CFF 2022: Patrick Kelly’s Under the Radar Short Films
The short films at Chattanooga Film Festival this year were brilliant and took up much of my time. They boasted such an incredible variety that I truly believe there was something for everyone. I know “under the radar” may seem like a loaded term, but I tried to stay up to date on what was being discussed on the festival’s Discord server. It wasn’t always easy to keep track of what people were enjoying because there were so many great films playing across the lineup, but the following are the short films I feel many might have missed or that need more people championing them.
This film from Casey T. Malone gave me an existential crisis while watching. It touched on topics that have been in my head these past couple of years due to the pandemic and trying to raise a child. The struggle of isolation, figuring out who we are in this new world, and doing what we can to ensure there’s a real future for our children. There is a beautiful hope within this film and it’s all presented in a honest and heartfelt manner.
Add it to your watchlist: https://letterboxd.com/film/kharon/
We’ve had so many great films over the past few years tackling mental health and trauma and it’s safe to say you can add Jakey Lutsko’s short to that list. Tackling the trauma of death, relationships, and life in general, we see the main character struggling to process his grief. Through a combination of psychological and body horror, Jakey Lutsko creates a tense short that resonated with me because I’ve experienced the same struggle.
Add it to your watchlist: https://letterboxd.com/film/cycles-2022-1/
3. Floaters Dot Com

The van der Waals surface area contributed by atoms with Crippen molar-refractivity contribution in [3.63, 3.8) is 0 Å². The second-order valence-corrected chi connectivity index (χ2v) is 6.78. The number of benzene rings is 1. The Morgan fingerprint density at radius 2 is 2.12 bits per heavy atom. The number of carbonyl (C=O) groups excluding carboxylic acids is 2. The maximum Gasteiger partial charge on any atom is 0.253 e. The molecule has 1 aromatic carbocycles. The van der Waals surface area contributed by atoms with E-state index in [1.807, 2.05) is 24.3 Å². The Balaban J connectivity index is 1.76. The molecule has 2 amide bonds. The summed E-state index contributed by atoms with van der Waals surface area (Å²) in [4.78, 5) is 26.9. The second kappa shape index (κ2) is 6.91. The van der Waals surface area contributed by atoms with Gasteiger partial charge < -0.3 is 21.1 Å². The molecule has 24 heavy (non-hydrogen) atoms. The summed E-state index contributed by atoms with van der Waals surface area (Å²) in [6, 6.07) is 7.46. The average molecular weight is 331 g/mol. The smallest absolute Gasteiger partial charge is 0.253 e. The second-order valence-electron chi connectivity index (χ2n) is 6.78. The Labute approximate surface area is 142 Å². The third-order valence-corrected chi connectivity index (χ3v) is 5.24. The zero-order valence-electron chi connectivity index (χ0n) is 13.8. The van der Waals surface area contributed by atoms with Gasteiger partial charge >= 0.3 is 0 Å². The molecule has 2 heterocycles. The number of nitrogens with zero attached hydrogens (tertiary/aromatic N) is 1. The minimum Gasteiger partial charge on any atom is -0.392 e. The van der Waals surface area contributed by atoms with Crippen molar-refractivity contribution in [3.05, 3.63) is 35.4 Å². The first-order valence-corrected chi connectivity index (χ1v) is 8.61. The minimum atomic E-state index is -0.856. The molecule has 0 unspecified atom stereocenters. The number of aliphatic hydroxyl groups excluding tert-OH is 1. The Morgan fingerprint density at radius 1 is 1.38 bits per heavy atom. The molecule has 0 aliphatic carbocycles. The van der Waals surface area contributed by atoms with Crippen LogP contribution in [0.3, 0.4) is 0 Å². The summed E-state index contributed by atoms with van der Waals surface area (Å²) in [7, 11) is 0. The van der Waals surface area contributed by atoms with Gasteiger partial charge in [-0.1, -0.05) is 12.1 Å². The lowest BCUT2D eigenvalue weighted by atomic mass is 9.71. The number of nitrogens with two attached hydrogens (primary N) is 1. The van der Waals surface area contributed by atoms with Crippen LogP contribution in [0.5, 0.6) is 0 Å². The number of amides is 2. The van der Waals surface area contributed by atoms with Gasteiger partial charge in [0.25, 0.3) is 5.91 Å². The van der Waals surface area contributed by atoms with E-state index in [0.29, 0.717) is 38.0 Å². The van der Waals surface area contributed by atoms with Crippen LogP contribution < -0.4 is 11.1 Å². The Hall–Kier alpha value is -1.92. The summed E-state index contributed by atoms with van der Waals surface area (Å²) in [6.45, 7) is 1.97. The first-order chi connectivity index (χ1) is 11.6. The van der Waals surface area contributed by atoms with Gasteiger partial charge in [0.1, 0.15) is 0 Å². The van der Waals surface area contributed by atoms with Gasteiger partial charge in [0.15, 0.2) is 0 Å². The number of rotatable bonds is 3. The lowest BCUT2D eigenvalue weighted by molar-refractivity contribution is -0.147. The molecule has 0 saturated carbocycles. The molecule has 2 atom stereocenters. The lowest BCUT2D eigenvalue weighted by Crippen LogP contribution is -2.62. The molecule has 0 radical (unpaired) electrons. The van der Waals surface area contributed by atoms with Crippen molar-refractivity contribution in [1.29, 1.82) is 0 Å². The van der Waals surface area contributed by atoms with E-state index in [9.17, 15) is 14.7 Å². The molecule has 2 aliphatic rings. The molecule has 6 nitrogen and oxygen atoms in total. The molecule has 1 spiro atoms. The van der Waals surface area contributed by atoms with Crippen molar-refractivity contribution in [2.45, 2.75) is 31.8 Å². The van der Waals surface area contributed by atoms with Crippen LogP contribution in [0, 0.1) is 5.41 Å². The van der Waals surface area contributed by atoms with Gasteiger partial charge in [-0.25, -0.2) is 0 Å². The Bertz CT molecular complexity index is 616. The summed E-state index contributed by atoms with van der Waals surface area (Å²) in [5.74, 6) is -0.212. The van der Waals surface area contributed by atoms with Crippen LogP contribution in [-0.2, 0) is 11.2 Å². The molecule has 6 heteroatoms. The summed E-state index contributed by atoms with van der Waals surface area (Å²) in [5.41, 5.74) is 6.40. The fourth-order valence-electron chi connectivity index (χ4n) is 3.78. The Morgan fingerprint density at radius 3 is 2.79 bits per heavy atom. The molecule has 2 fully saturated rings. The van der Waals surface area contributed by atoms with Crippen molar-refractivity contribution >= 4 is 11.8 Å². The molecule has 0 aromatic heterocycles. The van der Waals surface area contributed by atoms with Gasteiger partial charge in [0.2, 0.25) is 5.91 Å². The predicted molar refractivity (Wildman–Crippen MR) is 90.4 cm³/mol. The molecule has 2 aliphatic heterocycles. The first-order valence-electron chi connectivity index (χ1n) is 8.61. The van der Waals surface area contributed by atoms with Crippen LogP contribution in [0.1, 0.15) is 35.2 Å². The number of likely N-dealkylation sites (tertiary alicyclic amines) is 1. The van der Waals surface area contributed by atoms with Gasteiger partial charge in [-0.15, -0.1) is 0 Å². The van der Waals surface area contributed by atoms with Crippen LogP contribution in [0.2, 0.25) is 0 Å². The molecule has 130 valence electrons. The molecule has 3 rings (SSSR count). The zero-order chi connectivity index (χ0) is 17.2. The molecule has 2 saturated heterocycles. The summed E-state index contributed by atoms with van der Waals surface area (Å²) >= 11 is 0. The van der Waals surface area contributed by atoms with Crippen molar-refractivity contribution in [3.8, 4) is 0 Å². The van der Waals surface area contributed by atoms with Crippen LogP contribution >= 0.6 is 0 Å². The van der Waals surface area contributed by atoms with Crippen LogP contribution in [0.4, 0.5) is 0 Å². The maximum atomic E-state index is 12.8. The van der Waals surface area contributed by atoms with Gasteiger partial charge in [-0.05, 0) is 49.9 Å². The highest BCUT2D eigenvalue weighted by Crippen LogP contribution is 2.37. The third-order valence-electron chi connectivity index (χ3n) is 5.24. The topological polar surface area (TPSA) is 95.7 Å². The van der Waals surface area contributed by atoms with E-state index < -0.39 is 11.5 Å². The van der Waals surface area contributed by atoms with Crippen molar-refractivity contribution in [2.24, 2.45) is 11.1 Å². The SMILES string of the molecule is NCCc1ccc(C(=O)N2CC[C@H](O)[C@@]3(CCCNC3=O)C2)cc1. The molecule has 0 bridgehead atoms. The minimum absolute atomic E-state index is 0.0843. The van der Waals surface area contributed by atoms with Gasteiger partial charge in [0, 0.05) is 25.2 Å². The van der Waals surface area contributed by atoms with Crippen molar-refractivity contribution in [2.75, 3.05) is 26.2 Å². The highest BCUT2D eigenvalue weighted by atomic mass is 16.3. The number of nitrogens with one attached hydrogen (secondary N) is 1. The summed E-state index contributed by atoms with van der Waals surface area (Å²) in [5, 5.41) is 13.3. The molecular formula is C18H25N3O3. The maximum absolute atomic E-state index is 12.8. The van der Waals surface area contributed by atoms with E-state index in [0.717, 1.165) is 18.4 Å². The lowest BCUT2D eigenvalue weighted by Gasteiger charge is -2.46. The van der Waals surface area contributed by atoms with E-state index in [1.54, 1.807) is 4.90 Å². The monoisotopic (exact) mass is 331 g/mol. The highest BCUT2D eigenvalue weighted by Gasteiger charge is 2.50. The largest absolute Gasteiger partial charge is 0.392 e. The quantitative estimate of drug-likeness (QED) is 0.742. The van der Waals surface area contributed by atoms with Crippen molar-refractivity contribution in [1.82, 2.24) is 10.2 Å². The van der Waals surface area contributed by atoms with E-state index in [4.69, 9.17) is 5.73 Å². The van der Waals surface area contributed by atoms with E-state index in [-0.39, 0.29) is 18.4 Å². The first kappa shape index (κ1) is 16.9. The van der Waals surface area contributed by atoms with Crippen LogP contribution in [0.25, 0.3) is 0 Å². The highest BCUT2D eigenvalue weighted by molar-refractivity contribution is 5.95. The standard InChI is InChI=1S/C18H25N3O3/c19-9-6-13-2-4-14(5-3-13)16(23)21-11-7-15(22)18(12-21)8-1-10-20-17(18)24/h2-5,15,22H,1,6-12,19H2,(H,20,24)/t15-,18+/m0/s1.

Steve Girard made a weird film but it’s a type of weird that I greatly enjoy. You have body horror, analysis about our reliance on technology, and on top of it all, a rich ‘lil warlock. I’m just guessing but I would say this was heavily influenced by David Cronenberg, especially Videodrome and Naked Lunch so if you’re into that then you will likely enjoy this.
Add it to your watchlist: https://letterboxd.com/film/floaters-dot-com/
4. Trash Life
At only three minutes long, Jeffrey Owens and Dillon Vaughn use every second of their short to make you uncomfortable. Creepy voices repeatedly droning on a telephone, harsh lighting, nightmares, and that’s all before the big reveal.
Add it to your watchlist: https://letterboxd.com/film/trash-life/
5. Weee Wooo
Charlie McWade’s short plays with the sound to create a unique tension. In a world where people wake up without the ability to hear anything except a faint call leading them to the woods. Viewers experience this new world right along with the characters as we watch in complete silence before it will cut back to allow us to hear what the characters are missing out on.
Add it to your watchlist: https://letterboxd.com/film/weee-wooo/